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Re: Re3: BioInformatics - polyA tail search

by fletcher_the_dog (Friar)
on Sep 02, 2003 at 18:44 UTC ( #288384=note: print w/replies, xml ) Need Help??


in reply to Re3: BioInformatics - polyA tail search
in thread BioInformatics - polyA tail search

In the definition of a ployA tail it says "as a string of length 10 or greater containing only 'A' or 'N' if you erase all unwanted characters then some 'A's and 'N's that weren't together before might come together. Also note that you probably want to match against [AN]{10,} so that if there are more than 10 A's or N's in a row the match does not fail. Also, MiamiGenome wanted the filenames. This modified version of your code might work a little better:
# if your file extension is not .txt change it to whatever is approria +te while (my $filename=<*.txt>){ # Open the file and slurp the contents to a string. open FILE, $filename || die "Cannot open '$filename' for reading: $! +\n"; my $file = do { $\ = undef; <FILE> }; close FILE; # If a 'polyA' sequence is found print the file name. if ($file =~ /[AN]{10,}/) { print "$filename has a polyA tail sequence\n"; } }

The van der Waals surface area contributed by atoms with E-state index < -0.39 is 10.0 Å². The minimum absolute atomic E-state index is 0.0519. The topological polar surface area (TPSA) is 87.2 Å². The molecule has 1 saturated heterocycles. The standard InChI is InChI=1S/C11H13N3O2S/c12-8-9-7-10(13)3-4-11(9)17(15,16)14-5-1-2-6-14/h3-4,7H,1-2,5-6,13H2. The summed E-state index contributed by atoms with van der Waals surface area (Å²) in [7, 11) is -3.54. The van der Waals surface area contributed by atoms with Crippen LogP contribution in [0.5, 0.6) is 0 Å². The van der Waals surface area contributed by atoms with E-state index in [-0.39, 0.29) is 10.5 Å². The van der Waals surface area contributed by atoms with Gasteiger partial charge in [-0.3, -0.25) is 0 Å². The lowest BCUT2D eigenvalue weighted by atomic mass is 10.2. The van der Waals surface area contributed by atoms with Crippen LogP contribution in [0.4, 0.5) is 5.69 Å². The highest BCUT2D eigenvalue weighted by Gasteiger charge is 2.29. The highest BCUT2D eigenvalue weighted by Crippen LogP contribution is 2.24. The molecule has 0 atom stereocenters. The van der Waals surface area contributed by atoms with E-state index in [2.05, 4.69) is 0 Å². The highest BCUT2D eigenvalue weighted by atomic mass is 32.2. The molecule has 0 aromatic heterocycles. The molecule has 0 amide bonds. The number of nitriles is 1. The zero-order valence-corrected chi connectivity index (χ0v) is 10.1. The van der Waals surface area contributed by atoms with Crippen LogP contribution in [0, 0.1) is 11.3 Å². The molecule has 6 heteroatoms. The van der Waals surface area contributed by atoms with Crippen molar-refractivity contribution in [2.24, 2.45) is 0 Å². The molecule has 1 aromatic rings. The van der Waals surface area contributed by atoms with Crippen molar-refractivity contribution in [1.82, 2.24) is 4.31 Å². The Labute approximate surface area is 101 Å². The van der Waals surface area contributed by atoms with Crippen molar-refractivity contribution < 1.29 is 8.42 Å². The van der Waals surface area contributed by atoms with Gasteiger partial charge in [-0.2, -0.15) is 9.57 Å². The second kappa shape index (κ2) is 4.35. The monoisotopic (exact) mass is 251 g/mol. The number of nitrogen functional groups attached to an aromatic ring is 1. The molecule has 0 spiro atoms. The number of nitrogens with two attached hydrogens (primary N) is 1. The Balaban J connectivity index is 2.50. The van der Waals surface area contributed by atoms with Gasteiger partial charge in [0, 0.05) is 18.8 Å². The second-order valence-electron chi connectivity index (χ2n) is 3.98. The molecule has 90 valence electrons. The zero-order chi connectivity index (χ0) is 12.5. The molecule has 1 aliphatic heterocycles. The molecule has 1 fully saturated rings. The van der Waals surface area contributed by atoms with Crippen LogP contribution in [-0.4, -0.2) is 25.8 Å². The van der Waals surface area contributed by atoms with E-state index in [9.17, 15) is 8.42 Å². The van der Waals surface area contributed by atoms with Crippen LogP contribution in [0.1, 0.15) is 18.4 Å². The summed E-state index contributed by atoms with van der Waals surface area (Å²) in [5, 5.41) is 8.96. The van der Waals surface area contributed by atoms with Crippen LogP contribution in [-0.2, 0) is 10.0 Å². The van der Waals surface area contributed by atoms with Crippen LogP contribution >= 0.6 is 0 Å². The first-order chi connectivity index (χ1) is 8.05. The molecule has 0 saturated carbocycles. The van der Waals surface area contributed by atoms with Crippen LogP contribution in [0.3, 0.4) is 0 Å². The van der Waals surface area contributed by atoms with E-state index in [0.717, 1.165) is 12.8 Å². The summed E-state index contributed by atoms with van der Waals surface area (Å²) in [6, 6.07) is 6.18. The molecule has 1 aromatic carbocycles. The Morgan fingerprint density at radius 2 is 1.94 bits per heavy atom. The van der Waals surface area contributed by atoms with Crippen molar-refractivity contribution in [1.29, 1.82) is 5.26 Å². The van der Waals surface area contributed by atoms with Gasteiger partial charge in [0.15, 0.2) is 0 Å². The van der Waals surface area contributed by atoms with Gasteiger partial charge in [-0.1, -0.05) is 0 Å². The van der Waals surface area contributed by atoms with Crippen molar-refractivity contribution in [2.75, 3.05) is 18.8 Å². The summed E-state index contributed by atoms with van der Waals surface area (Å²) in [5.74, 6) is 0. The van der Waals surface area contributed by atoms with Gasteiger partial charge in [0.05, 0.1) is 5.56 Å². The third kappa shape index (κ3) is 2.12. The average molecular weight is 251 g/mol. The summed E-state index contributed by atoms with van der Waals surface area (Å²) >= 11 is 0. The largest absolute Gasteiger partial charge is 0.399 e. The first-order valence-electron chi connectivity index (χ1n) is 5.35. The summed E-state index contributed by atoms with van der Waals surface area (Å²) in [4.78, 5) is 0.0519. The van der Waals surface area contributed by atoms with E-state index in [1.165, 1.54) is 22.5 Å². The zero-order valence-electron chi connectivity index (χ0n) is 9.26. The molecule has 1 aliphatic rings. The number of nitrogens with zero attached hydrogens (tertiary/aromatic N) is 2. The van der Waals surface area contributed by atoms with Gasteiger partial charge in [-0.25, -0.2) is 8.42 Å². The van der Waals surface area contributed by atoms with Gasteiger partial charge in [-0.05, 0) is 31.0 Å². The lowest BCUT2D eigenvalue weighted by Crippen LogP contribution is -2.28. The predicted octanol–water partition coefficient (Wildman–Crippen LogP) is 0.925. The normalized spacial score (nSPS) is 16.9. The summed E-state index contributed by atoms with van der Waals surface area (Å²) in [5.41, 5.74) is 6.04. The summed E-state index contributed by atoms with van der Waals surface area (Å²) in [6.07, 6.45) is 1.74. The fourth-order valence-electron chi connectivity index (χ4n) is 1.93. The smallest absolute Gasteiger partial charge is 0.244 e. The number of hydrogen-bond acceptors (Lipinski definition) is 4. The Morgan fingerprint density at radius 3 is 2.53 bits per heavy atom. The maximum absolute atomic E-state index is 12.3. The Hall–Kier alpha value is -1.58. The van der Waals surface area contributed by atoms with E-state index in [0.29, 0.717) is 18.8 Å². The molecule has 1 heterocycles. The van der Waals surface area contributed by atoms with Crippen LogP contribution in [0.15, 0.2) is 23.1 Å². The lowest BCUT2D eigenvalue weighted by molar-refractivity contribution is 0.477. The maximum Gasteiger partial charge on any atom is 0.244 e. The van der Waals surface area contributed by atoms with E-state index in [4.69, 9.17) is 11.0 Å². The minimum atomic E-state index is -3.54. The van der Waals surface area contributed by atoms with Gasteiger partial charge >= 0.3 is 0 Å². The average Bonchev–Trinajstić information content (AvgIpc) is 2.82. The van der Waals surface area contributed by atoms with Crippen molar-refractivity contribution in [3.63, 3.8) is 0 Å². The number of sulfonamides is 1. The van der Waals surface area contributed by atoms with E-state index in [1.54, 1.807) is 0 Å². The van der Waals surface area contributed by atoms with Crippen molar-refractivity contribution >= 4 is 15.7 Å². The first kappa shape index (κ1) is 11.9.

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Re: Re: Re3: BioInformatics - polyA tail search
by runrig (Abbot) on Sep 02, 2003 at 19:14 UTC
    Also note that you probably want to match against [AN]{10,} so that if there are more than 10 A's or N's in a row the match does not fail.
    If there are more than ten, then {10} will match just fine.
      I wrote a little test script to test if you were right (and you were), so my question is what use is the upper range indicator? I thought it allowed you to limit the number of times that something matched, but apparently it does not.
      #!/usr/bin/perl use strict; my $seq = "ANANNNNANANANANANANANANANANA"; if ($seq=~/[AN]{10,11}?/) { print "I matched\n"; } else { print "I did not match!\n"; } __OUTPUT__ I matched
        A comma in the range is useful if you are matching something after the sequence, or if you are using capturing parenthesis to save the matched sequence. If you only want to match sequences of 10 and not longer, you would need a negative-lookahead (see perlre) after the {10}.

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